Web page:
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Routed During the War, Ansar Returns to Join in Iraq Attacks

September 03, 2003|Jeffrey Fleishman | Times Staff Writer

QALAT DIZAH, Iraq — The men carried dollars, euros, a flashlight and five fake Italian passports. They descended the dry, brown mountains, following twisted paths past campfires of nomads and shepherds, and slipped into town in July. People in this part of northern Iraq are especially wary of strangers; the police were summoned and the four men surrendered in the marketplace.

The men -- two Kurds, a Palestinian and a Tunisian -- are guerrillas in Ansar al Islam, according to local security officials. Blending in with religious pilgrims and traveling on smuggling routes, the men were bound for central and southern Iraq, where the U.S. says Islamic militants and Saddam Hussein loyalists are staging attacks on civilians and killing American soldiers.

U.S. officials say that Ansar, the Al Qaeda-linked militant group that was chased from its bases in the north in the first weeks of the Iraq war, is regrouping and spreading across the nation, becoming one of the parties responsible for the wave of terror against Americans and their allies. The violence is believed to be the work of insurgent cells that include former members of the Baathist regime and nationalists resisting occupation.

"A lot of [Ansar guerrillas] are in Baghdad," U.S. civilian administrator L. Paul Bremer III recently told reporters. "If Ansar decides to move, they'll move big."

Some local authorities dispute the belief that Ansar has the sophistication, tactics and manpower to orchestrate a countrywide terrorist campaign. About 250 of Ansar's estimated 700 fighters were killed in attacks by U.S. and Kurdish forces in the spring, officials said. Its mountain strongholds were destroyed and its weapons caches, manuals and bombs seized. Hundreds of its members escaped into Iran or hid along the Iraqi-Iranian border. Its leaders, some of them wounded, vanished.

But there is little doubt that Ansar has recalibrated its mission since March and is now a small but lethal threat to Western targets. American officials often make little distinction between Ansar and the Al Qaeda terrorist network. The groups have similar goals and a history of cooperation, and the characterization fits U.S. thinking about the increasing influence of foreign extremists in Iraq.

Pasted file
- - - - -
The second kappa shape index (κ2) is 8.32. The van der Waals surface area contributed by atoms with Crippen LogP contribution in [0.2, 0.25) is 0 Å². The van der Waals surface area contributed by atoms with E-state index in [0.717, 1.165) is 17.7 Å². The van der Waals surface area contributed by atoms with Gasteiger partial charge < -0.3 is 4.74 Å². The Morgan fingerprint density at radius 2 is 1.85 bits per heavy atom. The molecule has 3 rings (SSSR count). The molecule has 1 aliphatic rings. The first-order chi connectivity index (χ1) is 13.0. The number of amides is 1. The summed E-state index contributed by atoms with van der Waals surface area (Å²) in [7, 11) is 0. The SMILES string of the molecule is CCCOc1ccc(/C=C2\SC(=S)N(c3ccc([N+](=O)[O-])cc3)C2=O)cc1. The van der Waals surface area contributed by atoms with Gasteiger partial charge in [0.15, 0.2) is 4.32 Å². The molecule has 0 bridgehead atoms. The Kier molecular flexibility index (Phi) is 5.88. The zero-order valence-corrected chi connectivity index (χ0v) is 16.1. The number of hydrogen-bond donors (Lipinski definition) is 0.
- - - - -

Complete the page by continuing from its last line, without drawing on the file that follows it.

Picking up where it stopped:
Some Ansar guerrillas, including three killed by police last week in northern Iraq, are attempting to join other Muslim extremists in operations against the U.S.-led coalition forces, according to Kurdish intelligence.

"There is a link between Ansar and some of what's happening in the south of Iraq," said Mohammed Haji Mahmud, the chief of a northern Iraqi socialist party that earlier this year negotiated the surrender of 26 Ansar fighters. "But not to the level being reported in the international media. Ansar cannot operate to that extent. They don't know the terrain in the south."

The Bush administration had alleged that Ansar was running a "poison factory" capable of producing chemicals for terrorist attacks throughout the region and in Europe. Washington also asserted that Ansar provided a link between Al Qaeda and the Hussein regime.

Those characterizations, which helped make Washington's case for war, were disputed by some European intelligence agencies.

The "poison factory" lacked sophistication and was housed in a small cinderblock building bearing brown granules and ammonia-like scents. Tests by U.S. laboratories revealed traces of chemicals including hydrogen cyanide and potassium cyanide, substances usually used to kill rodents.

So far, no significant evidence has emerged that Ansar and Al Qaeda cooperated with the Hussein regime to launch terrorist attacks against Western targets.

Deciphering the extent of Ansar's role in terrorism in Iraq is tricky in a region infused with rumors, murky intelligence, hidden agendas and overlapping political interests.

The case of one spy in northern Iraq illustrates the problem. He worked for the local socialist party and was passing on intelligence to Iran and indirectly to the Patriotic Union of Kurdistan, or PUK, which controls the eastern portion of northern Iraq. The PUK in turn supplied intelligence to the United States. The Socialist Party recently discovered that the spy also worked for Hussein's Baath Party.

Ansar was formed from the merger of several Kurdish militant sects operating in the mountains along the Iraqi-Iranian border. During the U.S.-led war in Afghanistan in 2001, between 50 and 100 mostly Arab Al Qaeda fighters fled to Ansar camps for sanctuary.

Ansar quickly became an Osama bin Laden surrogate as its leaders modeled the group's training and tactics, religious philosophy and instruction for potential suicide bombers after Al Qaeda. Ansar grew more rigid, and its Kurdish members were influenced by the Arab contingents arriving from Afghanistan.

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